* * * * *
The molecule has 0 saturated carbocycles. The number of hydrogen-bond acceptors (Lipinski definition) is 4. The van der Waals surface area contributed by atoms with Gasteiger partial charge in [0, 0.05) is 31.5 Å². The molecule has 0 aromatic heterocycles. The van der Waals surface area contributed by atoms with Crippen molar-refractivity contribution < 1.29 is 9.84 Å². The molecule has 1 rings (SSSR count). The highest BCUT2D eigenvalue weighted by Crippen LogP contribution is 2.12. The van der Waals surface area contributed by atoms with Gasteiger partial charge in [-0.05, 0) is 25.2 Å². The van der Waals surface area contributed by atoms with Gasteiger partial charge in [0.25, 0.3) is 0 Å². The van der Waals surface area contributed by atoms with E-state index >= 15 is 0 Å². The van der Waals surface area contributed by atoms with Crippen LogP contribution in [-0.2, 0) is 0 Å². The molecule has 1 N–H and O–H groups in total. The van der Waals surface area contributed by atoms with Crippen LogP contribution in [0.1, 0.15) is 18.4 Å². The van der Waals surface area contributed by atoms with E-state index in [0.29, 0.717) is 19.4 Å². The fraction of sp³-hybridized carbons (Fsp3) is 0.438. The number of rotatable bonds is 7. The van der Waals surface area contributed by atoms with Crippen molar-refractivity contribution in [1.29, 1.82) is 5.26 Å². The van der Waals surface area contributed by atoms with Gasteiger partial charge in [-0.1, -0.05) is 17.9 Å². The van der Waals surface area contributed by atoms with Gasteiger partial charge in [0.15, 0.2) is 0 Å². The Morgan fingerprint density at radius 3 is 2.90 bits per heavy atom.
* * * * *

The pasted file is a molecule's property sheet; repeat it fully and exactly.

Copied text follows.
The molecule has 0 saturated carbocycles. The number of hydrogen-bond acceptors (Lipinski definition) is 4. The van der Waals surface area contributed by atoms with Gasteiger partial charge in [0, 0.05) is 31.5 Å². The molecule has 0 aromatic heterocycles. The van der Waals surface area contributed by atoms with Crippen molar-refractivity contribution < 1.29 is 9.84 Å². The molecule has 1 rings (SSSR count). The highest BCUT2D eigenvalue weighted by Crippen LogP contribution is 2.12. The van der Waals surface area contributed by atoms with Gasteiger partial charge in [-0.05, 0) is 25.2 Å². The van der Waals surface area contributed by atoms with Gasteiger partial charge in [0.25, 0.3) is 0 Å². The van der Waals surface area contributed by atoms with E-state index >= 15 is 0 Å². The van der Waals surface area contributed by atoms with Crippen LogP contribution in [-0.2, 0) is 0 Å². The molecule has 1 N–H and O–H groups in total. The van der Waals surface area contributed by atoms with Crippen LogP contribution in [0.1, 0.15) is 18.4 Å². The van der Waals surface area contributed by atoms with E-state index in [0.29, 0.717) is 19.4 Å². The fraction of sp³-hybridized carbons (Fsp3) is 0.438. The number of rotatable bonds is 7. The van der Waals surface area contributed by atoms with Crippen molar-refractivity contribution in [1.29, 1.82) is 5.26 Å². The van der Waals surface area contributed by atoms with Gasteiger partial charge in [-0.1, -0.05) is 17.9 Å². The van der Waals surface area contributed by atoms with Gasteiger partial charge in [0.15, 0.2) is 0 Å². The Morgan fingerprint density at radius 3 is 2.90 bits per heavy atom.